From Deans Yard, Westminster, to John Wesley at Lincoln College, Oxford, discussing in detail certain points in a sermon that John had sent him, including a passage that he thinks could be taken as being aimed at their father.
Hetty has written re the death of her child, and her setting up of a school.
John has ample reason to reject John Lambert's request for a loan.
Their mother's determination to cut John's hair has surely something to do with its length.
He has not contacted their father re John's sermon, and he does not intend to do so except 'to strike hard at his heart'.
15 May 1727
On the reverse of the above is a letter bearing the same date to Charles Wesley, asking for an account of his visit to Gloucestershire.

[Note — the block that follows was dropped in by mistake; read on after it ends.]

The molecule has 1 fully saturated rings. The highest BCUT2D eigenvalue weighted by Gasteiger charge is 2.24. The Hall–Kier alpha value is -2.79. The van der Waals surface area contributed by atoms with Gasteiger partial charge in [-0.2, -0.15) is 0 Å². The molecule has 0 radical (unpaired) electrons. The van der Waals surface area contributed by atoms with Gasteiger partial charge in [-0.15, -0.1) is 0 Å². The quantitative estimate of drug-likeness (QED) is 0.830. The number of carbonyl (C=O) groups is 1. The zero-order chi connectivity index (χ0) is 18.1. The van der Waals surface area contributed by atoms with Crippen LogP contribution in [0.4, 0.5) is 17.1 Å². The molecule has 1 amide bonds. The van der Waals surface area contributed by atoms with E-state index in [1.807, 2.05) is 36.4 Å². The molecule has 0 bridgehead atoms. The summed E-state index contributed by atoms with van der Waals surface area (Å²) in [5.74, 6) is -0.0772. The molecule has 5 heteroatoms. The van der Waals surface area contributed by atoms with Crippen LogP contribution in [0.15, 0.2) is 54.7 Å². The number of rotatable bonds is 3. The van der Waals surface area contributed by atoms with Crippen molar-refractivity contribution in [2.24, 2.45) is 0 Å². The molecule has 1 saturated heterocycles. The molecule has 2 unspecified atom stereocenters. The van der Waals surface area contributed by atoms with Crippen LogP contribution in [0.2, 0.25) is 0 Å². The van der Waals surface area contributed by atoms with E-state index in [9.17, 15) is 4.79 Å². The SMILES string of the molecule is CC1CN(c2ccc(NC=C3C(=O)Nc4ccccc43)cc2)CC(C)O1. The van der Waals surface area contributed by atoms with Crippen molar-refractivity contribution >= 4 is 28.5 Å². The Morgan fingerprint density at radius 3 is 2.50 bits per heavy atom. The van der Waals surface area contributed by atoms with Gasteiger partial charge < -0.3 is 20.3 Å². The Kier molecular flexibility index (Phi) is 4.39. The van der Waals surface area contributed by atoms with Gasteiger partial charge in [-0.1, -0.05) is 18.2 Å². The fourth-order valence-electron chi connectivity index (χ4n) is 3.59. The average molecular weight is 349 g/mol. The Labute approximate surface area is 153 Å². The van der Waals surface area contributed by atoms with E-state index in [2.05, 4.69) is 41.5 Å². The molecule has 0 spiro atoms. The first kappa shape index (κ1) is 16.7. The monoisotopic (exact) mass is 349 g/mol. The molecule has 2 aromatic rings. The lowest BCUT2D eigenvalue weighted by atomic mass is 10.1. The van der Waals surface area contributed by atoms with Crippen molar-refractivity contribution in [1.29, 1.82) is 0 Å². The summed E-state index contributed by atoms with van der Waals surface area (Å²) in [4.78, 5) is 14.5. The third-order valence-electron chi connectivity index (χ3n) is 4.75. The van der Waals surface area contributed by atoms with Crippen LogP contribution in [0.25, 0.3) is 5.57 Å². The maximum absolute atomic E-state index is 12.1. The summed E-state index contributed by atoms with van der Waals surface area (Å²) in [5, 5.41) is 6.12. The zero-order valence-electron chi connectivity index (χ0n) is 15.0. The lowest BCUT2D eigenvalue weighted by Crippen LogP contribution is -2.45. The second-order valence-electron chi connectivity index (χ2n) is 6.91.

Charles is quite right to save forty to fifty shillings a year by sub-letting his College rooms, as he cannot expect any more financial help from Epworth.
He is surprised that Charles has discovered that the money he has received from their father was borrowed from Samuel, as he had not wanted Charles to be told. In any case Samuel himself borrowed the money, after their uncle [Samuel Annesley?] had rejected their father's request for a loan.
Charles should pass on Samuel's respects to Mr Hutcheson, and give 3s 6d to Mr Sherman on his account.
He has recieved two or three letters from their father, none of which mentioned sending money to Charles 'tho by the breadth of your shoulders, one may guess you can scarce feed on air'.
His child [Samuel] is doing well, and his sister [Ursula?] sends her greetings.
He would be grateful if Charles and John would enquire re manuscripts of Juvenal in the College Libraries. He will pay for any collating that they do.